On August 20, 2000, approximately 1540 Pacific daylight time, a Cessna 172B, N8178X, nosed over during a precautionary landing in a marsh about one-half mile north of the departure end of runway 36 at Sunriver Airport, Sunriver, Oregon. The private pilot and his four passengers were not injured, but the aircraft, which was owned and operated by the pilot, sustained substantial damage. The 14 CFR Part 91 personal pleasure flight, which had just departed Sunriver Airport en route to Evergreen Field, Vancouver, Washington, was being operated in visual meteorological conditions. The ELT, which was activated by the accident, was turned off at the scene. No flight plan had been filed.

According to the pilot, during the takeoff ground roll, when the airspeed reached 60 mph, he rotated the aircraft and it lifted off with the stall warning horn sounding. After reaching an altitude of about 10 feet above the ground, with the horn continuing to sound, the aircraft did not continue to climb or accelerate. The pilot therefore lowered the nose and allowed the aircraft to settle back to the runway. At that point, although the airspeed indicator was showing 45 mph, the pilot decided to continue the takeoff. When the airspeed reached 65 mph, he rotated a second time ("more slowly"). As the aircraft neared the end of the runway, it lifted off and slowly began to climb. Approximately 200 feet past the end of the runway, the aircraft encountered a downdraft and the pilot "...pulled the nose up." As the nose was raised, the stall warning horn sounded, and the pilot once again lowered the nose. At that point, the aircraft, which was then about 60 to 80 feet above the ground, encountered another downdraft. Almost immediately after encountering this second downdraft, the pilot decided that there was "...a substantial risk of encountering tall trees approximately 1/4 mile ahead." He therefore made the decision to execute a precautionary landing straight ahead. Although he made a successful touchdown on the wet, marshy/swampy terrain, when the nose wheel touched down, it dug into the soft mud and the aircraft nosed over,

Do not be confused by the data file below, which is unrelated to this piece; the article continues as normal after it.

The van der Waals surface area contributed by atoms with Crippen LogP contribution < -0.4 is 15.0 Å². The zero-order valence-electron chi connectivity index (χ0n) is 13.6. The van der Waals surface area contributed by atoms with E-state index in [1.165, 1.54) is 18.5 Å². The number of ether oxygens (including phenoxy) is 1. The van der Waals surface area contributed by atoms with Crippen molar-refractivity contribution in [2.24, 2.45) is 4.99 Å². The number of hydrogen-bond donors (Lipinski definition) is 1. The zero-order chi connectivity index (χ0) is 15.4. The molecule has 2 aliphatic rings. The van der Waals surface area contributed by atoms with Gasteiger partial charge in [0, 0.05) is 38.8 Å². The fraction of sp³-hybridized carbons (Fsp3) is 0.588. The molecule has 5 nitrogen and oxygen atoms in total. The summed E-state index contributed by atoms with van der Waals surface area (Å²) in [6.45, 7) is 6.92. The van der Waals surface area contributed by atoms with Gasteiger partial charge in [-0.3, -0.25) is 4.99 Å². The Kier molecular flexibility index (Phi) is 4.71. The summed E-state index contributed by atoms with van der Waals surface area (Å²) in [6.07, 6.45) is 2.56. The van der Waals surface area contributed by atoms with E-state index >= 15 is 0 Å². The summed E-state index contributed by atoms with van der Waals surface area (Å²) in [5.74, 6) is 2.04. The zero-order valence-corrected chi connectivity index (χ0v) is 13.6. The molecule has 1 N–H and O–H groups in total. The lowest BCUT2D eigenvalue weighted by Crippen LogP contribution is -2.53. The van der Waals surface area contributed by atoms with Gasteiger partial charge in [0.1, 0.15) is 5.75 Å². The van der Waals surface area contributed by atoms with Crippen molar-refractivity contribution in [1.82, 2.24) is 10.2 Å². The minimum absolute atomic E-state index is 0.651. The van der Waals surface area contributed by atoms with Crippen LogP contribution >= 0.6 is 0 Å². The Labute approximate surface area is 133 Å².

The terrain elevation was about 4,200 feet above sea level (MSL), the temperature was about 68 degrees Fahrenheit, and the barometric pressure at the nearest reporting point (Redmond, Oregon) was 30.18 inches of Mercury. Based on these parameters, the density altitude was determined to be approximately 5,550 feet. The pilot, who did not perform takeoff performance calculations prior to the attempted departure, said that he did not believe there had been any problems with the engine or the aircraft systems.

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